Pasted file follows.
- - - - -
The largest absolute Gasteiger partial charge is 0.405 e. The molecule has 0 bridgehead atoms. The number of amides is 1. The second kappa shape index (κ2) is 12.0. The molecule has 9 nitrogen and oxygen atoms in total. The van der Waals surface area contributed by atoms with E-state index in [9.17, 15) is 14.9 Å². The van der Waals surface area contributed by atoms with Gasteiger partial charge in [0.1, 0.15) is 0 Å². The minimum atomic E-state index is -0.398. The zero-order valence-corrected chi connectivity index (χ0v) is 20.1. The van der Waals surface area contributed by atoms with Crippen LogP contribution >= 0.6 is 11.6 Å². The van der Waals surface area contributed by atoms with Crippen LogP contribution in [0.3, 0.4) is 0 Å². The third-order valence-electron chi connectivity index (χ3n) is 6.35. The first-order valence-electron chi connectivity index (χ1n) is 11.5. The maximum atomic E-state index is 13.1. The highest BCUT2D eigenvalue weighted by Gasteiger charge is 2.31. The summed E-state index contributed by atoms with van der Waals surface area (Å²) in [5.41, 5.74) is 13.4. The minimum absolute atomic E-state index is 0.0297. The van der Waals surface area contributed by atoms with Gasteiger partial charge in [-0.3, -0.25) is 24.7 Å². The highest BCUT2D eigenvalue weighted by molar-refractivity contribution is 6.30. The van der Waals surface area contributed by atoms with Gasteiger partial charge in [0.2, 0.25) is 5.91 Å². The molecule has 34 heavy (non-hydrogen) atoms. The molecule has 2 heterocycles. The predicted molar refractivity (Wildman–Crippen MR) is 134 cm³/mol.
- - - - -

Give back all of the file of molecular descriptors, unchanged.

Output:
The largest absolute Gasteiger partial charge is 0.405 e. The molecule has 0 bridgehead atoms. The number of amides is 1. The second kappa shape index (κ2) is 12.0. The molecule has 9 nitrogen and oxygen atoms in total. The van der Waals surface area contributed by atoms with E-state index in [9.17, 15) is 14.9 Å². The van der Waals surface area contributed by atoms with Gasteiger partial charge in [0.1, 0.15) is 0 Å². The minimum atomic E-state index is -0.398. The zero-order valence-corrected chi connectivity index (χ0v) is 20.1. The van der Waals surface area contributed by atoms with Crippen LogP contribution >= 0.6 is 11.6 Å². The van der Waals surface area contributed by atoms with Crippen LogP contribution in [0.3, 0.4) is 0 Å². The third-order valence-electron chi connectivity index (χ3n) is 6.35. The first-order valence-electron chi connectivity index (χ1n) is 11.5. The maximum atomic E-state index is 13.1. The highest BCUT2D eigenvalue weighted by Gasteiger charge is 2.31. The summed E-state index contributed by atoms with van der Waals surface area (Å²) in [5.41, 5.74) is 13.4. The minimum absolute atomic E-state index is 0.0297. The van der Waals surface area contributed by atoms with Gasteiger partial charge in [-0.3, -0.25) is 24.7 Å². The highest BCUT2D eigenvalue weighted by molar-refractivity contribution is 6.30. The van der Waals surface area contributed by atoms with Gasteiger partial charge in [0.2, 0.25) is 5.91 Å². The molecule has 34 heavy (non-hydrogen) atoms. The molecule has 2 heterocycles. The predicted molar refractivity (Wildman–Crippen MR) is 134 cm³/mol.